The Bingham Canyon ore deposits are located within the Bingham nappe and are classified as a porphyry copper deposit. The formation of these deposits can be attributed to the intrusion of a quartz monzonite porphyry into sedimentary rocks. These deposits feature a concentric alteration pattern and mineralogic zonation around the Bingham stock.
The various zones within these deposits are characterized by distinct mineral compositions and grades, with a central core containing magnetite and an outermost lead-zinc zone. The bornite-chalcopyrite-gold higher grade copper zone and the pyrite-chalcopyrite zone are noteworthy due to their high copper content.
Copper and molybdenum sulfide minerals are widely dispersed within the intruded stock and the adjoining carbonate sedimentary skarns in Bingham Canyon. The primary stratigraphic rocks in this location are Upper Pennsylvanian sandstones, quartzites, and limestones, otherwise known as the Bingham Mine Formation in the Oquirrh Group.
The central porphyry ores originate from mantle hydrothermal circulation, while the outer vein and deposits in the sedimentary rocks arise from lower temperatures when magmatic and meteoric waters mix.
The geological composition of this area is complex, and its study requires expertise and precision to fully understand the processes and mechanisms behind the formation of these minerals.
Environmental Impact of the Mines
The historical impact of mining operations on the environment is well-documented, and the Kennecott mine is no exception. With adverse effects on the habitats of fish and wild animals, as well as air and water pollution that created health hazards for the surrounding public, the mine’s legacy is a cautionary tale of industrial-age excess.
However, since the early 1990s, Kennecott has made significant strides in addressing these issues, committing over $400 million to clean-up efforts in affected areas. This investment has helped the company avoid regulatory laws that would have placed them on the Superfund National Priorities List (NPL).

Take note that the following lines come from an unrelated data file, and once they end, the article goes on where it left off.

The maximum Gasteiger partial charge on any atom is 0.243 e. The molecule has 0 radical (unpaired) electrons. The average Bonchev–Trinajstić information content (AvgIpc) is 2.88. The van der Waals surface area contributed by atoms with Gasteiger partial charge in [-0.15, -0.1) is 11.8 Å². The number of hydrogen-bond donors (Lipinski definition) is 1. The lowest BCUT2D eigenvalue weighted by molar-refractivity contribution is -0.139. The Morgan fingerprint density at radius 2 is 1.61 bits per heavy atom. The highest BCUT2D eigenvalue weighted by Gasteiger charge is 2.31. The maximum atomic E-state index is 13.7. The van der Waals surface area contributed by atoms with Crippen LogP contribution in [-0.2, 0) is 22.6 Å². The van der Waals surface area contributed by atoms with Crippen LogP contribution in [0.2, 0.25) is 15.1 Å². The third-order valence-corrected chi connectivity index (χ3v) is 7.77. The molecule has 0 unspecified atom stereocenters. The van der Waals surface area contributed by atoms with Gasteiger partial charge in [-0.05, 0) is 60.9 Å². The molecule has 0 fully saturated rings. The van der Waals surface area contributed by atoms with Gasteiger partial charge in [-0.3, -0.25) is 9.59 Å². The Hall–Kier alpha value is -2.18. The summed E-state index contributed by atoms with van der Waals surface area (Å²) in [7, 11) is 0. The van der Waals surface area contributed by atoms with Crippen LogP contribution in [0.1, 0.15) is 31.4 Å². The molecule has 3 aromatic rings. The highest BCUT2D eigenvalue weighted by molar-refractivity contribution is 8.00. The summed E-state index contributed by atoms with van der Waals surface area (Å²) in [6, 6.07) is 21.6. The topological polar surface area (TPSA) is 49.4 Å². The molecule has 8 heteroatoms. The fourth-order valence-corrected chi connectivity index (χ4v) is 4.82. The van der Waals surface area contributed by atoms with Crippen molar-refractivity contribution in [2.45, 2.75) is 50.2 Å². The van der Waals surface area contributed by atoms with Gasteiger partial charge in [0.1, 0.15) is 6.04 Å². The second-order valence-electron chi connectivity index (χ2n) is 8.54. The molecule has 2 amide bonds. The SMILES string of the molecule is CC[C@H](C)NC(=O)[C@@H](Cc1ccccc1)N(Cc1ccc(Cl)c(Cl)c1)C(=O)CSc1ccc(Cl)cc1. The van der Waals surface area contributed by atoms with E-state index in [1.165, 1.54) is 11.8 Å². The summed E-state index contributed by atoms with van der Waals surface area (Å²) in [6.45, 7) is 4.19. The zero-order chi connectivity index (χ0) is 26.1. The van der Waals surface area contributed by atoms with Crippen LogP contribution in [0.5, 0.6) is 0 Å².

One of the most controversial issues surrounding the Bingham Canyon Mine was in 1990, where it was discovered that homes built on former flood plains were contaminated with high levels of lead and arsenic. This issue was addressed through a multi-faceted approach, which involved the Utah Department of Environmental Quality and federal oversight. Activities to clean up the 100 years of accumulated impacts began in the 1990s and continue to this day.
The mines have likewise made Bingham Canyon vulnerable to landslides. On April 10, 2013, a significant landslide occurred at a mine, resulting in the thunderous collapse of around 2.3-2.5 billion cubic feet of dirt and rock down the side of the pit. This event is considered possibly the largest historic non-volcanic landslide in North America. Prior to the occurrence of the landslide, an interferometric radar system was installed to monitor the ground’s stability due to the mine’s steep walls.
Despite this precaution, the landslide was expected to severely impact the mine’s copper production, causing a loss of 100,000 tonnes. A second landslide occurred on September 11, 2013, resulting in the evacuation of 100 workers; the most recent landslide occurred on May 31, 2021.